Though I am only 36 years old, there are a few items that I have placed on my bucket list, assuming that I live long enough to accomplish all of them. I would love to go and visit the hospital in which I was born, which just happen to be outside of Tokyo, Japan. I also want to go skydiving and survive. Those are events that I will probably enjoy with my family, but there is one annual event is on my bucket to attend that I plan on attending alone. Call me selfish, but I want to go to L.A. to attend an E3 all by my lonesome and completely soak in every new and upcoming game that developers have to offer. This used to be impossible, but seeing as I am now officially writing for a gaming group, I will be able to attend next year’s expo without a hitch.

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Of course, that is entirely up to the answer of whether or not E3 is worth going to anymore. E3 2019 took place a little over a week ago and it was by far the weakest showing of electronic entertainment companies that this expo has ever experienced. Annual showrunner, Sony, along with dozens of other game development companies, chose to forego attending the expo to pursue other avenues of promotion. They have come to find that gaming conventions no longer hold the same influence as they once did back in the 90s’ and 2K eras. What was once an incredible inferno of ideas and creativity is now nothing more than a spark of ingenuity.

Being near the middle of my life, I like to look back at the good old days and reminisce on everything that was once great and is now old-hat. The original Nintendo Entertainment System (NES) provided hours of awe and wonder for my pre-pubescent imagination to latch onto. Now, as I look at the graphics of a 25-year-old game, I am hit with the reality that video games change, drastically. I used to get sucked into the world of Hyrule as an 8-bit Link trudging through the monster invested wilderness of a broken land, but now I struggle to even get through the first dungeon of the game. Everything was so formulaic and basic, and I didn’t know any better. No one did.

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Sure, the graphics are cringe-worthy right now, but they were all the rage 30 years ago!

Now all of those old games are seen for what they actually were; primordial stepping blocks within eternal franchises that made way for bigger and better things. Like E3, they were once the best and soon became the second-hat when something better came out.

In my own Christian walk, I try not to see my faith the way I see my video games. The Christian faith is something known as an “eternal concept;” one that does not change or is altered by the march of time. It cannot, by definition, become old-hat, and yet it often feels like it does. Going to church every single Sunday, moving through the memorized liturgy, singing the same songs, reading the same Bible; for something that is eternal it feels an awful lot like mindless repetition. However, repetition can be a good thing.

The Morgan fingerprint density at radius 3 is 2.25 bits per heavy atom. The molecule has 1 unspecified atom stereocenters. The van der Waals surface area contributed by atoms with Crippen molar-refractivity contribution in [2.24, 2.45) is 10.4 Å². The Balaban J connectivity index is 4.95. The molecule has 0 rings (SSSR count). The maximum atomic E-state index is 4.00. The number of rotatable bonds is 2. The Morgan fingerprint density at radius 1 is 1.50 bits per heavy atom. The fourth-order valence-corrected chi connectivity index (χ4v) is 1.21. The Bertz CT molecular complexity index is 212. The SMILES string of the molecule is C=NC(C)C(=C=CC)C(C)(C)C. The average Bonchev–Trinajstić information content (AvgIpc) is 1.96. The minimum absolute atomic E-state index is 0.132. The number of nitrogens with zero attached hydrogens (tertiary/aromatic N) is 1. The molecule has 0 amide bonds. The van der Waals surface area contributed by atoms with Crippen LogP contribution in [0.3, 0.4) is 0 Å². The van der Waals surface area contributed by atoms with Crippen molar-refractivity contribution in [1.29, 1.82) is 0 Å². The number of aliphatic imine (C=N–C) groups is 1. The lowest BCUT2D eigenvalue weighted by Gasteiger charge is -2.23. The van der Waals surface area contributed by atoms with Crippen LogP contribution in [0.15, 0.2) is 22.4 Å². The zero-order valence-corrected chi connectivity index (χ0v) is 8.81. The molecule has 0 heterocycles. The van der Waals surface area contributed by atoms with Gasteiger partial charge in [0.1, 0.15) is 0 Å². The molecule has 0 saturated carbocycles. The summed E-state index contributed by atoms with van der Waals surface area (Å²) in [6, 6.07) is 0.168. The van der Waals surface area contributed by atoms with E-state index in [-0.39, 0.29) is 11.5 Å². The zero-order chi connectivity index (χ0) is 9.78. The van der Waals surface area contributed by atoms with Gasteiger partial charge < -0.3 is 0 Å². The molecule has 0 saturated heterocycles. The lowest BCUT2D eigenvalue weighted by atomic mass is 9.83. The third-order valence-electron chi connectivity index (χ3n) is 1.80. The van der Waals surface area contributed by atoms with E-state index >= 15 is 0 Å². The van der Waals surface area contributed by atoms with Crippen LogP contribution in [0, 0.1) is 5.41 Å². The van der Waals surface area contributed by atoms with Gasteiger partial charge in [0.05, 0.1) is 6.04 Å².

Looking at the Old Testament, the Israelite people were people of repetition. All of their religious rites, from the festivals to the sacrifices that were made, were done in specific ways to point back towards God. What this did was create a culture of remembrance, and that insured that the faith would be passed from generation to generation.

He decreed statutes for Jacob
    and established the law in Israel,
which he commanded our ancestors
    to teach their children,
so the next generation would know them,
    even the children yet to be born,
    and they, in turn, would tell their children.
Then they would put their trust in God
    and would not forget his deeds
    but would keep his commands.

Psalms 78:5-7

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Retelling the message of the Bible is something that teachers for centuries have been doing, and you can carry on that tradition!

That which could easily be considered old-hat is actually used to preserve that which is most important. In our faith, we must see what is worth holding on to and passing forward, continually pressing forward with the Words of Truth that will not grow stale or sour. Other things, like church buildings, worship styles, and even the teachers themselves can become old and dated, but the endearing Word of God and his blessed Gospel will never change. I recommend reading it in a new way when it becomes old and stale; read from a different translation and connect with other teachers that may have new perspectives. The Words of the Lord are living and active, so they grow with you as an individual. Also, the church will continue to alter its appearance to fit the culture that it is in, but do not allow for either change or consistency to sway you from the Truth. The only factor that leads Christianity to become old-hat is you, and you can prevent that from happening by adjusting your thinking on the never changing Word of the Lord.

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